For the past few years, Fiat Chrysler Automobiles has been looking to get married. After its advances were spurned by the likes of General Motors and Volkswagen, a merger with France’s Renault looked possible, until FCA boss Sergio Marchionne died in 2018. Then, in October, news arrived that FCA had found a new French friend—Peugeot SA. On Monday, Peugeot’s shareholders voted to approve the merger.
The new company, called Stellantis, will be headquartered in Amsterdam, Netherlands, with its shares listed on exchanges in Milan, New York, and Paris. The combination of its 14 brands will make Stellantis the world’s fourth-largest automaker, bringing Abarth, Alfa Romeo, Chrysler, Dodge, Fiat, Jeep, Lancia, Maserati, and Ram (FCA’s brands) together with Citroen, DS, Opel, Peugeot, and Vauxhall (PSA’s brands) under the same roof.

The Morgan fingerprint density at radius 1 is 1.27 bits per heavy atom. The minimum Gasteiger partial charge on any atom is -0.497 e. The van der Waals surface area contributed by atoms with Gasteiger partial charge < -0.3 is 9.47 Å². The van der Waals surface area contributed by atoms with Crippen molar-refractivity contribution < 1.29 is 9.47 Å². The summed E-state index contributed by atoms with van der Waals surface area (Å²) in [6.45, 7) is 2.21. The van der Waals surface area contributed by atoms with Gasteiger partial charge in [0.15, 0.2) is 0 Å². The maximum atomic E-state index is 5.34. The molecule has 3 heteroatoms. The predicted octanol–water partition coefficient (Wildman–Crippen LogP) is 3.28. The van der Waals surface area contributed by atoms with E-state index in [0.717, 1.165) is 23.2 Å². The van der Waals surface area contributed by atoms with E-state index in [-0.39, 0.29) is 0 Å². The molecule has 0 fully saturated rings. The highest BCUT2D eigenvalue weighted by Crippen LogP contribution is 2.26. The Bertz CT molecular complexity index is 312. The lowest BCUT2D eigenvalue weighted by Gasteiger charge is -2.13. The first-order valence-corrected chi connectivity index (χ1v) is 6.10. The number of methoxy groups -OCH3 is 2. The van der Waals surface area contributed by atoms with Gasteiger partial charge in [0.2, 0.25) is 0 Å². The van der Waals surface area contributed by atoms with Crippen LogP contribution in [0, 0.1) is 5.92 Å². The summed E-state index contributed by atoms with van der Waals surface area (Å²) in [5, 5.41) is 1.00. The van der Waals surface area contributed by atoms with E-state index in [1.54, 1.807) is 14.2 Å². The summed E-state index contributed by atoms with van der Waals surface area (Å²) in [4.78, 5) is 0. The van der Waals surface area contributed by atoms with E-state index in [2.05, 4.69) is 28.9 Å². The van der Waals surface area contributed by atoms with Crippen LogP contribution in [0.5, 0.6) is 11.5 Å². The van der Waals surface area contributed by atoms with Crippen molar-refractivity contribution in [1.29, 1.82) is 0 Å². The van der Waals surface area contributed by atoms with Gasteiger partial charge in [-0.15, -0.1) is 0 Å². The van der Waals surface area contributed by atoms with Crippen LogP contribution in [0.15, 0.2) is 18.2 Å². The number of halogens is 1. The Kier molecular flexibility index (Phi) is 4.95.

As mergers go, this one looks pretty sensible. Jeep and Ram have been FCA’s two real success stories, which has meant the company has had to rely on North American sales. PSA, on the other hand, has no real presence in North America but has strong sales in Europe, as well as more modern vehicle architectures and a more advanced electrification program.
It’s possible that some of those 14 brands may go by the wayside. Chrysler is down to just two models, the rather good Pacifica minivan and the rather antediluvian 300C. Things are even worse at Lancia, which now makes but a single vehicle, a small hatchback called the Ypsilon. However, FCA has stated it has no plans to close any plants.
PSA’s current boss, Carlos Tavares, will become Stellantis’ CEO, with FCA Chairman John Elkann assuming the role of Stellantis chairman.